It’s time for another re-posting of one of my favorite PBT books published in the last decade or so. I chose this one because it delicately handles the issues of hunger and poverty. Many children during the holiday season are confronted with these issues when they observe faith families giving food and gifts. This book gives you the opportunity to talk about their confusion and consider some meaningful acts of service and generosity during the holiday season.
Picture Book: Maddi’s Fridge
Author: Louise Brandt
Illustrator: Vin Vogel
Summary: Best friends Sophia and Maddi spend each day together, playing outside, attending school, and hanging out at each other’s home. When Sophia accidentally discovers Maddi’s nearly empty fridge and realizes her friend has no access to milk at home, Sophia becomes very worried. Maddi asks her to keep their situation a secret so Sophia struggles for days, worried about her friend but compelled to keep the secret. Often it is when Sophia is eating at her home, where a bounty of nutritious food is prepared, that she asks her mother questions about food. The burden of her promise to keep Maddi’s secret becomes heavier with each meal. Finally, she tells her mother, and they respond by bringing food to Maddi’s home and talking with Maddi’s mother about how they can help. Sophia is relieved, and their relationship is not damaged. Meanwhile, there is an interesting play ritual between the girls that involves competition, strengths, and weaknesses.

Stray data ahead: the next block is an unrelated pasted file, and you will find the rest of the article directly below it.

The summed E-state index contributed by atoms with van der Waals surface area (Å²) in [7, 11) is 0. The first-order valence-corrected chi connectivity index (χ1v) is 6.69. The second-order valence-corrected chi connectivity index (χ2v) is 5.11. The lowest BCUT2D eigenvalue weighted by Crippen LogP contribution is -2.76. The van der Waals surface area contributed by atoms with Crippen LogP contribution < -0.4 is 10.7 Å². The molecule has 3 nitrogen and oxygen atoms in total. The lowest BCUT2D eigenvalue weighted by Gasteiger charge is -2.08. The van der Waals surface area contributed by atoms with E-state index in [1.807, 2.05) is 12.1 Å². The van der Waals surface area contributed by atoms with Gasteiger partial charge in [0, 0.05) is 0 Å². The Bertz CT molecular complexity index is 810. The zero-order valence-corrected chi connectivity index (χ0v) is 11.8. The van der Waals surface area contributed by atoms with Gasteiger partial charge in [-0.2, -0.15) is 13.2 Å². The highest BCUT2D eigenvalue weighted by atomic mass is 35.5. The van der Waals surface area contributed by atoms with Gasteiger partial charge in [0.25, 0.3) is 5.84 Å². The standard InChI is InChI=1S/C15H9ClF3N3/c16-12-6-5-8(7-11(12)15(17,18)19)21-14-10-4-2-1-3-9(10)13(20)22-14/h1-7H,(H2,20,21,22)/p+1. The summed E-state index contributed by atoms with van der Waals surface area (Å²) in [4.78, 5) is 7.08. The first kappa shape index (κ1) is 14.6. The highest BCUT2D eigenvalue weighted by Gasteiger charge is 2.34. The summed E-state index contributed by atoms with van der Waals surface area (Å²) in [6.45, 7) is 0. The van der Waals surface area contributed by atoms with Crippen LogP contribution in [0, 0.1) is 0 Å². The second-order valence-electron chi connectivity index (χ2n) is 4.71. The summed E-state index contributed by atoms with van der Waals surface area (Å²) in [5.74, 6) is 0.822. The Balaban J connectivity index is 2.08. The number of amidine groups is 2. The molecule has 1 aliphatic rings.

Hanna’s Comments: It’s rare to see a book that is so outwardly inviting be about such a profound and stark subject as hunger. Fortunately, the issue of hunger and the broader issue of poverty are handled in a way that is wonderfully appropriate for children, presenting some of the confusion that many children must feel when confronted with this issue. After the story, there is a call to action section which lists six ways children can respond to hunger as well as information on anti-hunger groups.
Publisher & Date of Publication: Flashlight Press, 2014
Age & Grade Appropriateness: 4 and up, Pre and up
Formats other than Book: Tablet
PBT Category: Fresh off the Press
Scripture Connections: If your kin become poor and cannot maintain, you shall support them (Leviticus 25:35); when did we see you a stranger and welcome you… Just as you did it to one of the least of these who are my family, you did it to me. (Matthew 25:35-40); parable of the great feast (Luke 14: 15-24)
Idea(s) for Application: Read this book to a group of children when studying the complex issue of hunger or poverty. Be sure to help them understand how your faith community responds to hunger and the broader issue of poverty.